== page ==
Green was a well known illustrator for the works of Charles Dickens and other examples of his work can be found in collections such as those of the Victoria and Albert museum in central London.
This painting was excluded from the biography due to insumountable, multiple copyright issues, and is published here for the purposes of non-commercial research or private study, reference, criticism or review or news reporting, of not more than one item (article or page) from any one issue of a newspaper of periodical. Copyright issues should not be allowed to interfere with the discovery of hitherto unknown artworks from being researched and presented for public display.
Any information concering the current location of the watercolour would be gratefully received.
Pointed out to me by Terence Ruffle, I think this is well written and quite sad. Possibly not for the animals, but who really knows what they are thinking? The ‘ Greatest Show on Earth’ comes to an end in May 2017. Quite tearful. TJ would be quite angry and George Wombwell the World’s Greatest Showman, George Wombwell would be very sad, and probably wondering how he could capitalise on Barnham’s demise!
On the subject of old ‘trains’, I often wonder if there are any of the caravans that Bostock and Wombwell travelled in, languishing somewhere in a farm outbuilding in the UK? It would make a really good project to refurbish one of them, provide young people with skills training, etc. If anyone knows of one please let us know. Where to look? Farm barns, fields, zoos (Whipsnade, etc.), railyards…
The information age has surely killed live perfomances. Young people will never know what it was like to see tigers and lions,etc.
UPDATE: The whereabouts of this building has now been solved. It was part of the Franco-British Exhibition at White City in London during 1908. It’s architecture fits with the rest of the site, which went on to hold the Olympic Games and is on the same location where the former BBC Centre still stands. A diary belonging to Kate Frye describes a visit to the Zoo back in 1914. By this date the site had become the Anglo-American Exhibition, which was cut short due to the outbreak of war.
Then John and I by tube to the White City and there we strolled about. I was dead tired and had the rat horribly until we had some dinner when I revived a bit but felt anything but lively and walked about in rather a dead fashion. We did not try many side shows and they were failures. Bostocks Zoo – heaps of performing lions but all very sad. We missed most of it as we went there last but we saw the poor dears fed. We also saw some wonderful racing on a miniature motor track, but John was seized with a panic fear so we came out. Saturday July 11th 1914
There is every reason to believe that Frank Bostock was responsible for its existence during 1914 as he had returned from America and had exhibited his menagerie under the billing ‘Bostock’s Arena’ as in his Coney Island site in New York.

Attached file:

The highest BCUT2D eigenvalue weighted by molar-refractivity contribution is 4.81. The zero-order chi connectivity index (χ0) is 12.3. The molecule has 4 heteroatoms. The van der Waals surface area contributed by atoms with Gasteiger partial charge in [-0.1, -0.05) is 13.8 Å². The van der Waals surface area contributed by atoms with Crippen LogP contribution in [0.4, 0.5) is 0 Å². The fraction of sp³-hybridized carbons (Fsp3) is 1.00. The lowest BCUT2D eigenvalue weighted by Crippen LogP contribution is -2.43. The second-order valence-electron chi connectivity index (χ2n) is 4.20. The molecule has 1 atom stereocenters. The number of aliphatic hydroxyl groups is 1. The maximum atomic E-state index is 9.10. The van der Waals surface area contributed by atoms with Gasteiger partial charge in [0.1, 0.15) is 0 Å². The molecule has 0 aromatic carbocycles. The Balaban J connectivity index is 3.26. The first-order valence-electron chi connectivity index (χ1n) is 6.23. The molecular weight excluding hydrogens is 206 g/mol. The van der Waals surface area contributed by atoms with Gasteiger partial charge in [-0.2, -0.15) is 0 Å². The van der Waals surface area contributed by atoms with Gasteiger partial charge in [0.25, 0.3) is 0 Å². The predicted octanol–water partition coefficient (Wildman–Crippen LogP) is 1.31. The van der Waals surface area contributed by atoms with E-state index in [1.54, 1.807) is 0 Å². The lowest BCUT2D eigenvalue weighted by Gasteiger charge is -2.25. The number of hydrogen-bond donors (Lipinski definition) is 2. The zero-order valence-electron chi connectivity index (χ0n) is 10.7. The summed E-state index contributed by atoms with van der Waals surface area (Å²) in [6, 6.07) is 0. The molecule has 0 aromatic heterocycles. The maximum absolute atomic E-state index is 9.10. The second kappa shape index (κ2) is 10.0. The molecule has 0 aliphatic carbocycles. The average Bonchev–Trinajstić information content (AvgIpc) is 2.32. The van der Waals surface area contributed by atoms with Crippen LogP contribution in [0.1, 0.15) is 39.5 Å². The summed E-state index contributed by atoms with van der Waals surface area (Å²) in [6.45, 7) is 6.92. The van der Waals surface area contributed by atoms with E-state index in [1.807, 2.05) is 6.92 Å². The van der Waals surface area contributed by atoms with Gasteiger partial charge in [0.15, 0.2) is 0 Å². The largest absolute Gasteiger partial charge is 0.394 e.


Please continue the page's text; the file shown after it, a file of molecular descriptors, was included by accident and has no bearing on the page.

A new addition to the collection gives us a problem as to its location. It is not the Arena in New York’s Coney Island. Nor is it the Arena at Earl’s Court in London. A clue to its whereabouts is in the writing from the sender of the original card:
‘Dear Win this is part of the YMCA It is a big place’, plus a franked impression marked PADDINGTON.
The other places considered are Glasgow and Sheffield, but it does not have the same architecture of either sites. It is certainly a permanent structure though.
I can see it possibly being in London, but there is no record I have found on its location. It had a full uniformed staff as well. Any information is appreciated including the possible architect, etc.
Taken from the Stories page of these scrapbooks about Glasgow entertainments, it contains a wealth of information about E H Bostock and the Glasgow Zoo up to around 1910 -1911. It makes some interesting reading and I thank the University of Glasgow for bringing it to our attention.
The Britannia Music Hall had already been open for half a century on Glasgow’s Trongate by the time A. E. Pickard took it over. Under his management, the Britannia reopened in July 1906, now called “the Britannia Theatre of Varieties and Grand Panopticon” and incorporating a museum, freak-show and zoo. Presenting four shows daily, at 2pm, 4pm, 7pm and 9pm, the Panopticon was a prime music hall venue, at a time when that form was thriving. The scrapbooks give valuable insights into the music hall business in Scotland, as Pickard kept an eye on the competition and documented his own publicity. Acts booked for the Panopticon included singers, dancers and comics, while the Museum, in addition to its permanent displays and topical waxworks, featured novelty acts of a more bizarre nature.
Use the search facility to see the relevant pages on Bostock.
The following photographs have been sent to us for dating and for any other information. I have added my comments underneath each photograph, but would welcome further information via the comments section at the bottom of the post or via email: firstname.lastname@example.org
Thank you for your interest in this project about the local history of Selby in Yorkshire. My thanks to Mr Chilvers for providing the original photographs.